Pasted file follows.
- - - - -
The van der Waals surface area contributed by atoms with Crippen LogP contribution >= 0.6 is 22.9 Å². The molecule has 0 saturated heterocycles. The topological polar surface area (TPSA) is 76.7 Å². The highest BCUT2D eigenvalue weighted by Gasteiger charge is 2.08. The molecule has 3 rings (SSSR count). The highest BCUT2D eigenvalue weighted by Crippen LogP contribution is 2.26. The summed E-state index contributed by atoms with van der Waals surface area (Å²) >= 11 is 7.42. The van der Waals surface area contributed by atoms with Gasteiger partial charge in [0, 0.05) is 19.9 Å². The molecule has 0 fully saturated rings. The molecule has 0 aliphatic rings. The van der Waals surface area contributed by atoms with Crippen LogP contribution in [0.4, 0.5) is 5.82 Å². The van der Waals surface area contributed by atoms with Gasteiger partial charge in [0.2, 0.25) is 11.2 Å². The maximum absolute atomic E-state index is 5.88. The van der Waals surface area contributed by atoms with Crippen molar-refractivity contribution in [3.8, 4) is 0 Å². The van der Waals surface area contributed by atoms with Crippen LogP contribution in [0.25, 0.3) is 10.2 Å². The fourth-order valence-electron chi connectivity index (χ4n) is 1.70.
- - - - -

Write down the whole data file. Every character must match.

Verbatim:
The van der Waals surface area contributed by atoms with Crippen LogP contribution >= 0.6 is 22.9 Å². The molecule has 0 saturated heterocycles. The topological polar surface area (TPSA) is 76.7 Å². The highest BCUT2D eigenvalue weighted by Gasteiger charge is 2.08. The molecule has 3 rings (SSSR count). The highest BCUT2D eigenvalue weighted by Crippen LogP contribution is 2.26. The summed E-state index contributed by atoms with van der Waals surface area (Å²) >= 11 is 7.42. The van der Waals surface area contributed by atoms with Gasteiger partial charge in [0, 0.05) is 19.9 Å². The molecule has 0 fully saturated rings. The molecule has 0 aliphatic rings. The van der Waals surface area contributed by atoms with Crippen LogP contribution in [0.4, 0.5) is 5.82 Å². The van der Waals surface area contributed by atoms with Gasteiger partial charge in [0.2, 0.25) is 11.2 Å². The maximum absolute atomic E-state index is 5.88. The van der Waals surface area contributed by atoms with Crippen molar-refractivity contribution in [3.8, 4) is 0 Å². The van der Waals surface area contributed by atoms with Crippen LogP contribution in [0.25, 0.3) is 10.2 Å². The fourth-order valence-electron chi connectivity index (χ4n) is 1.70.